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Summertime, and the living is...hot -- TOO HOT. Alas, we are less able to handle hot days as we age. The wonderful summertime of youth can become a serious problem for a Senior. Heat-related illnesses, known as hyperthermia, can include heat stroke, heat fatigue, heat syncope (sudden dizziness after exercising in the heat), heat cramps and heat exhaustion, says the National Institute on Aging (NIA), part of the National Institutes of Health. NIH has some advice to help older people avoid these problems. A person's risk for hyperthermia is a combination of the outside temperature along with general health and lifestyle. These health-related factors can increase risk:
- Age-related changes to the skin such as poor blood circulation and inefficient sweat glands
- Heart, lung and kidney diseases, and any illness that causes general weakness or fever
- High blood pressure or other conditions that require changes in diet. For example, a salt-restricted diet may increase, but salt pills should not be used without consulting a doctor.
- The inability to perspire, caused by medications such as diuretics, sedatives, tranquilizers, and certain heart and blood pressure drugs
- Taking several drugs for various conditions. However, prescribed medication should not be stopped, so discuss possible problems with a physician.
- Being substantially overweight or underweight
- Drinking alcoholic beverages
- Being dehydrated
Lifestyle factors can also increase risk, including:
- extremely hot living quarters
- lack of transportation
- visiting overcrowded places
- not understanding how to respond to weather conditions
Older people, particularly those at special risk, should stay indoors on hot and humid days, especially when there is an air pollution alert in effect. People without fans or air conditioners should go to cool places such as shopping malls, movie theaters, libraries, or cooling centers which are provided by government agencies, religious groups, and social service organizations in many communities. Heat stroke is an advanced form of hyperthermia that occurs when the body is overwhelmed by heat and unable to control its temperature. Someone with a body temperature above 104 degrees is likely suffering from heat stroke and may have symptoms of confusion, combativeness, strong rapid pulse, lack of sweating, dry flushed skin, faintness, staggering, possible delirium, or coma. Seek immediate medical attention for a person with any of these symptoms, especially an older adult. If you suspect that someone is suffering from a heat-related illness:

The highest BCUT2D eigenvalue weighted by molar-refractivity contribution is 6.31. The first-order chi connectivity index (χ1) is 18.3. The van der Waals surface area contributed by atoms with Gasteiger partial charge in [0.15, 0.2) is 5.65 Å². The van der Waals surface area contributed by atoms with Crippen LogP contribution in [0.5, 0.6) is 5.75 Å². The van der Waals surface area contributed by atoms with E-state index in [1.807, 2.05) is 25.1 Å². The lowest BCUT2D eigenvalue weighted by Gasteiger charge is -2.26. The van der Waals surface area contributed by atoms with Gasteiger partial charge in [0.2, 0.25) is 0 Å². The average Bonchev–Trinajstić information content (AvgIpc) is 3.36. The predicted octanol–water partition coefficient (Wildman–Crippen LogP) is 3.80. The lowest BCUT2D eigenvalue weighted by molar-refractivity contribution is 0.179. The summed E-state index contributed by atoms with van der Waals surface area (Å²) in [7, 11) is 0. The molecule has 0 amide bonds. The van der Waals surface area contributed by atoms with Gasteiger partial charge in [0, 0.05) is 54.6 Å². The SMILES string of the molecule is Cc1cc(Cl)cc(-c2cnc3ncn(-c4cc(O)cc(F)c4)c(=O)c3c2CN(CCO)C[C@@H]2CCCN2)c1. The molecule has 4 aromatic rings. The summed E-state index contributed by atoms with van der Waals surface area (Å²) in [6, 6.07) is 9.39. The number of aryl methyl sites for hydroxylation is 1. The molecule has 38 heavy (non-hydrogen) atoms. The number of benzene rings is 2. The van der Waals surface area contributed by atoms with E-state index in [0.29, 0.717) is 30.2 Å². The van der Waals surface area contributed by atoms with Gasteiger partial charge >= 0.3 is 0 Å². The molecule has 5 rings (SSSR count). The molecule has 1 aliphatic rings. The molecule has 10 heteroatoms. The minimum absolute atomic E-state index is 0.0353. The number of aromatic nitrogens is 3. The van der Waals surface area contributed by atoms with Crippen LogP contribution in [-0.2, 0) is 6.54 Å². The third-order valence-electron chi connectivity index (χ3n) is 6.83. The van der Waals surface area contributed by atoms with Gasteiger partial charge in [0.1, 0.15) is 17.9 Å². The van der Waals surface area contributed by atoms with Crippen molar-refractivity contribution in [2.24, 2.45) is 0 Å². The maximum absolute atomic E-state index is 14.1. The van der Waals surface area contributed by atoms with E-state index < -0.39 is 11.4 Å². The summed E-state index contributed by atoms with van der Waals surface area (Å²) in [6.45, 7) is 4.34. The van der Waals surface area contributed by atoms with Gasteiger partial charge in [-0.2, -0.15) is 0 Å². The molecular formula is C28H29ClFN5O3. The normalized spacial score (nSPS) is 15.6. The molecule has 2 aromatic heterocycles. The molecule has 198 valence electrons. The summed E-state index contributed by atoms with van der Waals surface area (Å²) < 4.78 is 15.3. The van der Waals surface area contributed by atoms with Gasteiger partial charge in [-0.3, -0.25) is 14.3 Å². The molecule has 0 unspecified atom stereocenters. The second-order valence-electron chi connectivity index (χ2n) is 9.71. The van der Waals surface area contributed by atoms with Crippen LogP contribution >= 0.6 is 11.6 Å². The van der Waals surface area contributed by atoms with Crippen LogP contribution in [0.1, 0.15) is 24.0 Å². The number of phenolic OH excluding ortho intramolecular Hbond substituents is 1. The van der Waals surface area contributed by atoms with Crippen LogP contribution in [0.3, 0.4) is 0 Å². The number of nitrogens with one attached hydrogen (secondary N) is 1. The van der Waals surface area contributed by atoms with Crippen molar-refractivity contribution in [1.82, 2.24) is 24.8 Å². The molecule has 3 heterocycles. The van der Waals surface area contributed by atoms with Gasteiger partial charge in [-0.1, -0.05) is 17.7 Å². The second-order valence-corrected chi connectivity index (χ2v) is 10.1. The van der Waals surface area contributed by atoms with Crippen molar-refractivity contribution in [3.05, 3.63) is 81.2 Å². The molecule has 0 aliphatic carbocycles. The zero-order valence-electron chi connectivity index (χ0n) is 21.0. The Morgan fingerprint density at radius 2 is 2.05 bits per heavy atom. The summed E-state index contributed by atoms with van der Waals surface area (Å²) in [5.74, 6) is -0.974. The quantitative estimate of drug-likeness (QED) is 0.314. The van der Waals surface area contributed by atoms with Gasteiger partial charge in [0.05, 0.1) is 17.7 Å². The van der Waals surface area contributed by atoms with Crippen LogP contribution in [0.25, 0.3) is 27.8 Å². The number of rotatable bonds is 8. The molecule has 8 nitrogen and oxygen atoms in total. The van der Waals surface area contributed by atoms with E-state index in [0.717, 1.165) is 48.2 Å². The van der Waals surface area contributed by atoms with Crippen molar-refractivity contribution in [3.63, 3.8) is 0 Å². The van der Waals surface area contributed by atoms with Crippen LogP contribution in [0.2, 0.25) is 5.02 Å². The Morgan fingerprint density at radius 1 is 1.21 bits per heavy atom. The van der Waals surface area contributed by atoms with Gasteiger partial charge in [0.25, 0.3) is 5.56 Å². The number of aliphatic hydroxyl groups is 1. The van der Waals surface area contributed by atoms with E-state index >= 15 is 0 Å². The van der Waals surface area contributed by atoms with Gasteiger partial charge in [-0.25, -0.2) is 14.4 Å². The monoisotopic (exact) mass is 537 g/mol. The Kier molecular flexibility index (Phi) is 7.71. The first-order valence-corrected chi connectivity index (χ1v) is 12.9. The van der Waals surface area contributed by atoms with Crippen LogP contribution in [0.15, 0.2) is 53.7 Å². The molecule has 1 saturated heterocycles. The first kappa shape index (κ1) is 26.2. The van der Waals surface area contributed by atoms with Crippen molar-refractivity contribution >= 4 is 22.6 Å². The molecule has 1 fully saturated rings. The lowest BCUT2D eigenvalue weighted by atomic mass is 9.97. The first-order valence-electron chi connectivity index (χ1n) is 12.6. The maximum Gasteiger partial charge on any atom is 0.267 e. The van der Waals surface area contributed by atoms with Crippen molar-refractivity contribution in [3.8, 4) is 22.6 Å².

- Get the person out of the sun and into an air-conditioned or other cool place.
- Offer fluids such as water, fruit and vegetable juices, but avoid alcohol and caffeine.
- Encourage the individual to shower, bathe or sponge off with cool water.
- Apply a cold, wet cloth to the wrists, neck, armpits, and/or groin, places where blood passes close to the surface and the cold cloths can help cool the blood.
- Urge the person to lie down and rest, preferably in a cool place.
For a free copy of NIA's Age Page on hyperthermia in English or in Spanish, call 1-800-222-2225 or go to http://www.niapublications.org/agepages/hyperther.asp (orwww.niapublications.org/agepages/hyperther-sp.asp for the Spanish-language version). NIA leads the U.S. federal effort supporting and conducting research on aging and the medical, social and behavioral issues of older people. For more information on research and the aging, go to http://www.nia.nih.gov. As the nation’s medical research agency, NIH includes 27 institutes and centers and is a component of the U.S. Department of Health and Human Services. It is the primary federal agency for conducting and supporting basic, clinical and translational medical research, and it investigates the causes, treatments, and cures for both common and rare diseases. For more information about NIH and its programs, visithttp://www.nih.gov.